On the other hand, we also need to move the country up the ladder in the ‘Global competitiveness index’ from the current 105 ranking to be within the first 50 so that we create the enabling environment for global companies to invest in Sri Lanka. However, we need to keep in mind that these are tough calls. However, it can be done now with the new found stability of the government which has a 2/3rd majority. But it must be done at the right time. If not there can be many social ramifications which can be harmful given the increasing cost of living.
Whilst these structural changes are in the pipe line, we need to also build Brand Sri Lanka. We should not wait for the fundamental changes to be done to start global brand building. This is where I believe IIFA helped set the stage. What is required now is for the private sector do the follow up initiatives. Namely inviting the celebrities for key outlet openings, new adventure tourism initiatives so that we ride on the relationship established. The good news is that the 1st step has been taken. Before writing these thoughts I checked around with my private sector colleagues and termed this piece "IIFA opened our eyes on 7 key fronts".
No 1: Being Pragmatic
As the great Mahathir Mohomed last week mentioned in Colombo, the essence of the success of Malaysia is that it took decisions with pragmatism rather than just following western business models. He went on to say that, it is only a Sri Lankan that can feel the vibes of the local community and the culture that it fosters. Hence, what ever decision that is taken must be in this perspective than pleasing global super powers.
If we were to examine the visitor arrivals for the first five months it is clear that India leads the board with a record 10,686 visitors at a growth of 87.6 percent. However, whilst Sri Lanka is an attractive destination for some Indians there is some apprehension in some quartets of India that needs to be neutralized. IIFA helped Sri Lanka reach up to them and make a statement. Vivek Oberoi been out spoken on this front said it is these kinds of events that can reach to the under privilege namely the IDP’s.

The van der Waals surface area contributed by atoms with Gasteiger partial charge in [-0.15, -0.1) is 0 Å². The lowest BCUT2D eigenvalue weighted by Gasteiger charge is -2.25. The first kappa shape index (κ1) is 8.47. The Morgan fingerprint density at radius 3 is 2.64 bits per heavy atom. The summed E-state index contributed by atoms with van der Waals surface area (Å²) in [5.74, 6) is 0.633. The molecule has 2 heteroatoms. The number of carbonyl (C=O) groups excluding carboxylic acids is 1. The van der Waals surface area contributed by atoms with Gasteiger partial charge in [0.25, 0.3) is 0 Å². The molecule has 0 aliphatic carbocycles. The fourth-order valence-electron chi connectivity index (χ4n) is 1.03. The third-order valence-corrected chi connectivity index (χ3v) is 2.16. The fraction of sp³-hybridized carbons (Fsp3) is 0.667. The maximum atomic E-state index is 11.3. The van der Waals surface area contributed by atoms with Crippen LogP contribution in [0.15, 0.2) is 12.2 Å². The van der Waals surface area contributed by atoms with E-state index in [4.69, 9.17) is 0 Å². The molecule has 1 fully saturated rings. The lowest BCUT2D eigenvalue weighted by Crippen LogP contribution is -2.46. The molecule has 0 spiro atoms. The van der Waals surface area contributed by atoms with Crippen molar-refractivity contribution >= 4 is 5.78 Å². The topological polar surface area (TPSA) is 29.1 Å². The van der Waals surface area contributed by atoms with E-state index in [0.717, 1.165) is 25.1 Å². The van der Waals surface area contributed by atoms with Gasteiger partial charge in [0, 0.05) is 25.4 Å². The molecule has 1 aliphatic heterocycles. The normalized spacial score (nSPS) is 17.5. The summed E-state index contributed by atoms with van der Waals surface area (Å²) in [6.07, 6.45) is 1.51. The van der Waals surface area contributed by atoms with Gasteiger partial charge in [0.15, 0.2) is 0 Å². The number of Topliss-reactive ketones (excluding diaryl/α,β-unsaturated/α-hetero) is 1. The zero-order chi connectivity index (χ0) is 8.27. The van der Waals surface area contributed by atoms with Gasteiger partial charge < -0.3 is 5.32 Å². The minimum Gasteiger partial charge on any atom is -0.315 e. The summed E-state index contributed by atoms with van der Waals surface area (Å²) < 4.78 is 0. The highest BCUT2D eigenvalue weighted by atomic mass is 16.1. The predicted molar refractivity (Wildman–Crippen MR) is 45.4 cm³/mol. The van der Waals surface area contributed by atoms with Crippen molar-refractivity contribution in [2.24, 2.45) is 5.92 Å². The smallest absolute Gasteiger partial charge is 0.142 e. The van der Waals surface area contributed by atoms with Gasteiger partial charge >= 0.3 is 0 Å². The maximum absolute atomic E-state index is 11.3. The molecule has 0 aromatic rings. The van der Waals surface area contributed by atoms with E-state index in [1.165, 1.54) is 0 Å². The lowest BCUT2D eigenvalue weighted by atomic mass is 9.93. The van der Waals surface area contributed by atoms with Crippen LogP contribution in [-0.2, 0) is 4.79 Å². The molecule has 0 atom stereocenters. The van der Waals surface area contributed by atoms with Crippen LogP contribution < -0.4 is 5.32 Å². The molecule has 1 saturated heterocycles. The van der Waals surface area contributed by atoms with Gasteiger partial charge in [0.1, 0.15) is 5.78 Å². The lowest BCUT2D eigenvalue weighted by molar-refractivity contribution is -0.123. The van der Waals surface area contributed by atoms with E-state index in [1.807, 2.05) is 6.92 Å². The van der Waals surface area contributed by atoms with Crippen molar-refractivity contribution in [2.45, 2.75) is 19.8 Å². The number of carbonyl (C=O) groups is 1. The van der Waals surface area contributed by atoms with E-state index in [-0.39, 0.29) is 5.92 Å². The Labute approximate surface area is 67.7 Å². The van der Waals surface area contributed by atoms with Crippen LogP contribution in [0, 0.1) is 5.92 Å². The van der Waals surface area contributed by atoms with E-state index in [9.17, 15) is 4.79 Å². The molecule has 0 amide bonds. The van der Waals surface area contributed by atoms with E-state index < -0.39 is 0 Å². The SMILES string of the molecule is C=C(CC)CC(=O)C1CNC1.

The 300 homes that Salman Khan launched was yet another project that can help change the attitudes of this segment of people in India.
The psychological principle called Congruity theory is what underlines how positive stimuli can move neutral or negative attitudes among people is exactly what IIFA helped Sri Lanka achieve.
No 2: Investing to gain
Currently media is highlighting the expenditure of hosting IIFA. Some even highlighted road improvements and room allocations and the like. The fact of the matter is that without investment one cannot build a brand. The good news is that the private sector sponsored some of the costs partly. We must also note that Sri Lanka is emerging after a long period of war and there are many improvements that will be required to make Sri Lanka conducive to be tourism friendly. IIFA was only the beginning. Let’s accept it.
If I may take a parallel, China incurred a cost of 40 billion dollars when it staged the Beijing Olympics. Almost 26 billion dollars was spent on improving the Transportation which included railway hubs, new railway lines, improvements to the Beijing subway and Tiajin expressway which actually had no links to the Olympics. But what China did was to strategically improve infrastructure to cater to the 540 million who had come into the city for work in the urbanization process. They used the Olympics as its vehicle for doing such infrastructure upgrades.
Sri Lanka must do the same, and use every event to make its infrastructure consumer friendly and event friendly. Some can argue that when the country’s borrowings are high should one follow this strategy. But as I see it, we are in a catch 22 situation. We have to do the improvements to drive business into the city whilst we need to bring down the fiscal deficit. It needs to be managed. By the way India’s fiscal deficit is also at a high of 86% of the GDP but the economy is growing at eight percent growth which is interesting economic model.
No 3: Private function
This to me is one of the key learning for Sri Lanka. There is a buzz in Colombo that there were many VVIP invitees that did not get invited or it happened in an incorrect way. Sri Lanka needs to wake up on this matter. This event was a private function that was only staged in Sri Lanka. If one wanted to be part of the event payment should have been the mode of operandi. If one had gone for IIFA one would realized that most of the show was infact in Hindi and if one did not know the language you would have been bored.